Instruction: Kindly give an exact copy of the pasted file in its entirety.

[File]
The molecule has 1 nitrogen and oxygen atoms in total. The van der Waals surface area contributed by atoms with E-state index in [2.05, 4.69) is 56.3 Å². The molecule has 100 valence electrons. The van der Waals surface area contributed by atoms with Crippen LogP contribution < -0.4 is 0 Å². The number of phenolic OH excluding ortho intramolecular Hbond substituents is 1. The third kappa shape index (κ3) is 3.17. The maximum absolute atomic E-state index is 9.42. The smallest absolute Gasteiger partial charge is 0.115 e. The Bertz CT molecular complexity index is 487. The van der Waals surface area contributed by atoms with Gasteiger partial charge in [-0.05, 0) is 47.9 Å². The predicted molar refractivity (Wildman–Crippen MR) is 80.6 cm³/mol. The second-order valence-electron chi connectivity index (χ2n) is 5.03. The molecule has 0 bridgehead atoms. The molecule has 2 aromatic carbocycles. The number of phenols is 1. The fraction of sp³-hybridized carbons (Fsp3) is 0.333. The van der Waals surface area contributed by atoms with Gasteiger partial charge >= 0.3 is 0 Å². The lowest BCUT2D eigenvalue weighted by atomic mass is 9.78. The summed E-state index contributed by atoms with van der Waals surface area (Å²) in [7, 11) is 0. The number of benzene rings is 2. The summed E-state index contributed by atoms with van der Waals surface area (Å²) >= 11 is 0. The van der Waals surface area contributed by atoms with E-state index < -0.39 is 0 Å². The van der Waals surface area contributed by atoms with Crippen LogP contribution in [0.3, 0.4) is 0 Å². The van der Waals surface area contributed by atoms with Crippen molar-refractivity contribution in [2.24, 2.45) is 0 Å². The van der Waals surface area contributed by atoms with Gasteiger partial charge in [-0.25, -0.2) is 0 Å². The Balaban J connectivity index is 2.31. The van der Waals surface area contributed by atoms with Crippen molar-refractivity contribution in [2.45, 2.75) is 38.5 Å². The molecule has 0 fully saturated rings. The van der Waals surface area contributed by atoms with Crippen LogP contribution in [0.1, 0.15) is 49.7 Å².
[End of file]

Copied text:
The molecule has 1 nitrogen and oxygen atoms in total. The van der Waals surface area contributed by atoms with E-state index in [2.05, 4.69) is 56.3 Å². The molecule has 100 valence electrons. The van der Waals surface area contributed by atoms with Crippen LogP contribution < -0.4 is 0 Å². The number of phenolic OH excluding ortho intramolecular Hbond substituents is 1. The third kappa shape index (κ3) is 3.17. The maximum absolute atomic E-state index is 9.42. The smallest absolute Gasteiger partial charge is 0.115 e. The Bertz CT molecular complexity index is 487. The van der Waals surface area contributed by atoms with Gasteiger partial charge in [-0.05, 0) is 47.9 Å². The predicted molar refractivity (Wildman–Crippen MR) is 80.6 cm³/mol. The second-order valence-electron chi connectivity index (χ2n) is 5.03. The molecule has 0 bridgehead atoms. The molecule has 2 aromatic carbocycles. The number of phenols is 1. The fraction of sp³-hybridized carbons (Fsp3) is 0.333. The van der Waals surface area contributed by atoms with Gasteiger partial charge >= 0.3 is 0 Å². The lowest BCUT2D eigenvalue weighted by atomic mass is 9.78. The summed E-state index contributed by atoms with van der Waals surface area (Å²) in [7, 11) is 0. The number of benzene rings is 2. The summed E-state index contributed by atoms with van der Waals surface area (Å²) >= 11 is 0. The van der Waals surface area contributed by atoms with E-state index < -0.39 is 0 Å². The van der Waals surface area contributed by atoms with Crippen LogP contribution in [0.3, 0.4) is 0 Å². The van der Waals surface area contributed by atoms with Crippen molar-refractivity contribution in [2.24, 2.45) is 0 Å². The van der Waals surface area contributed by atoms with Gasteiger partial charge in [-0.25, -0.2) is 0 Å². The Balaban J connectivity index is 2.31. The van der Waals surface area contributed by atoms with Crippen molar-refractivity contribution in [2.45, 2.75) is 38.5 Å². The molecule has 0 fully saturated rings. The van der Waals surface area contributed by atoms with Crippen LogP contribution in [0.1, 0.15) is 49.7 Å².